Titles: As opposed to search, the titles featured in Google Discover are usually the article titles themselves (your <h1> in most cases). The optimal length to aim for should be less than 104 characters. (Make it 100 to be on the safe side.)
#3. Leverage Your Most Engaged Readers
Encourage your most valuable readers to +follow your domain of expertise in Google search. The reason is that Google serves Discover suggestions based on:
- User interactions with Google, and
- What’s trending in the user area
This means that when your site visitors use the +follow on certain interests that you publish, and they have your site in their history, Google gets a vote of trust that your engaged readers are interested in the subject of X. Hence, it needs to serve more content about ‘X’ to your users.
Then, more content from your site will be published on Discover and, more importantly, it will be published to “Lookalike Audiences.” So it’s a win-win situation!
#4. Implement Structured Data
You probably hear this a lot: “Structured data is so important!” … but this declaration normally never comes with a handbook that lists what type of schema you should implement on your site to get more traction.
In the case of Google Discover, the best (and probably only) suggestion we can make is to add the following:
Article / NewsArticle / BlogPost: If you don’t have this implemented yet, well, now’s the time! If you are a publisher of any sort, this should be a top priority for you.
How much does Google actually use this markup, you might ask? Well, if you are CNN, I wouldn't worry about Google figuring out you are in the news business … but just in case your site isn’t in the caliber of CNN, adding this structured data won’t hurt and can only benefit you!
Take note though that Google does take manual actions against structured data abusers. So if you are not a news site, DO NOT use the NewsArticle schema.
Recommended Reading: Schema SEO: A Guide to Incorporating Schema Markup to Boost Your SEO
#5. Use High-Quality Hero Images
In their debut post about optimizing for Google Discover, Google says:
Content is automatically eligible to appear in Discover if it is indexed by Google and meets Discover's content policies. No special tags or structured data are required. Please note that being eligible to appear in Discover is not a guarantee of appearing.”
The Search Central blog then offers six considerations to increase your likelihood of appearing in Discover. The real tip here is to use large, high-quality images that are at least 1,200 px wide — and avoid using your logo as the image of choice.
#6. Gain Social Trust Votes
There is no direct evidence to link SEO and social engagements. Matt Cutts addressed this issue back in 2014 in a YouTube video.
I am not going to claim that social signals play a role in the ranking process, but this doesn’t mean that social signals cannot indirectly impact rankings, as suggested in this research by Hootsuite.
TL;DR: Articles that were boosted on Twitter saw 22% increase in search visibility vs. articles that were not.
Why? One of the explanations suggested is that the boosted articles acquired more links, which in turn affected their rankings. They indeed found a positive correlation between the number of referring domains and the number of social engagements.
(Image Source: Hootsuite)
#7. Amplify Your Strategic Content
So, we know that social engagements and rankings have a positive correlation and that boosting content gets your content more social engagement and in turn helps you earn more backlinks.
Amplifying your content using native advertising helps you send more engaged traffic to your site, and even though it’s not a ranking factor, it can help you get more exposure in the Discover feed.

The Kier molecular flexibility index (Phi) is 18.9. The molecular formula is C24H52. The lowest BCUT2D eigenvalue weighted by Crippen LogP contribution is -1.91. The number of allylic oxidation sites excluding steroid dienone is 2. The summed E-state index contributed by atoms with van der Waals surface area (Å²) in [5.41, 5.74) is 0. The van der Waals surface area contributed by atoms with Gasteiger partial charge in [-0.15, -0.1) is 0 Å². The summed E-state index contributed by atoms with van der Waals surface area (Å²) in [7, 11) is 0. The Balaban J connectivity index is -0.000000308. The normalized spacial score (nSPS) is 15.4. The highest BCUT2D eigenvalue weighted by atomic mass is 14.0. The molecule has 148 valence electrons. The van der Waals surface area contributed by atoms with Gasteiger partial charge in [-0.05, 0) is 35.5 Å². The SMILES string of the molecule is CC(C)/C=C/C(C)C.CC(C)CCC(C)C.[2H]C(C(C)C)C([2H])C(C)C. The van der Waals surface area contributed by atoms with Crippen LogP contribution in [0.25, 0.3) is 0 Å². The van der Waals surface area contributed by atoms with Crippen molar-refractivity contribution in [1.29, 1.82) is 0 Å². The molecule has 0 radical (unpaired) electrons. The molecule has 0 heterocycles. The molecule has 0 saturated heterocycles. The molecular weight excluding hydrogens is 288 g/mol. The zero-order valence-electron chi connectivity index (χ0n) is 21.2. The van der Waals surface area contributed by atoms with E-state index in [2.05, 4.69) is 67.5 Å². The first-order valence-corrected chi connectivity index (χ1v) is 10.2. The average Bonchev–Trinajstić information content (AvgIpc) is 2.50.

As mentioned earlier, Google shows content on the Discover feed based on user interactions, which means that your site visitors who engage well with your content will ultimately be served more of your site’s content via Discover feed.
#8. Implement AMP
Despite the resentment towards Google AMP in large parts of the SEO community, we can’t stress enough how important this is for appearing in the Discover feed. Most of the articles there have AMP. Back in 2017, it was reported that 70% of articles published in Google News were AMP pages.
The exact same applies to Google Discover (maybe even more so, given that Discover, like AMP, is mobile only). You don’t need statistical research to see the prominence of AMP in the feed; you can simply count the number of AMP vs non-AMP cards on your feed. My guess is you’ll be at around 60% in favor of AMP.
Be sure you add Article structured data to your AMP page. Google officially indicates that:
AMP pages that have structured data can appear in a carousel of stories in search results. Without structured data, AMP pages may only appear as standard blue links in Google Search results.”
#9. Create Web Stories
Discover is Google's attempt to challenge the social platform feed experience, but no feed is complete without stories.
Web stories, formerly known as AMP stories, were introduced back in 2018, but it seems they have shifted a gear in the second half of 2020. Back in October, Google announced web stories will become a part of Discover.
Web stories are not yet widely adopted by many publishers, so they can potentially give you a competitive edge when it comes to Discover.
When you enable web stories on Google, you then give them the chance to appear across Google Search, Google Discover, and Google Images. This Google’s answer to the “story plague” that has stormed our shores, but in a bit of a more Google-y way.
(Image Source: Google Search Central)
There you have it! Nine ways to optimize for Google Discover and leverage the feature to pull more traffic to your site, from research to implementation.
Here’s the list again, with some bonuses included:
- Conduct Interest Research
- Content & On-Page Optimization (Bonus: Content Fusion is a powerful content analysis and optimization tool — try it free!)
- Leverage Your Most Engaged Readers
- Implement Structured Data (Bonus: Use the free Schema Builder to build and deploy structured data)
- Use High-Quality Hero Images
- Gain Social Trust Votes
- Amplify Your Strategic Content
- Implement AMP
- Create Web Stories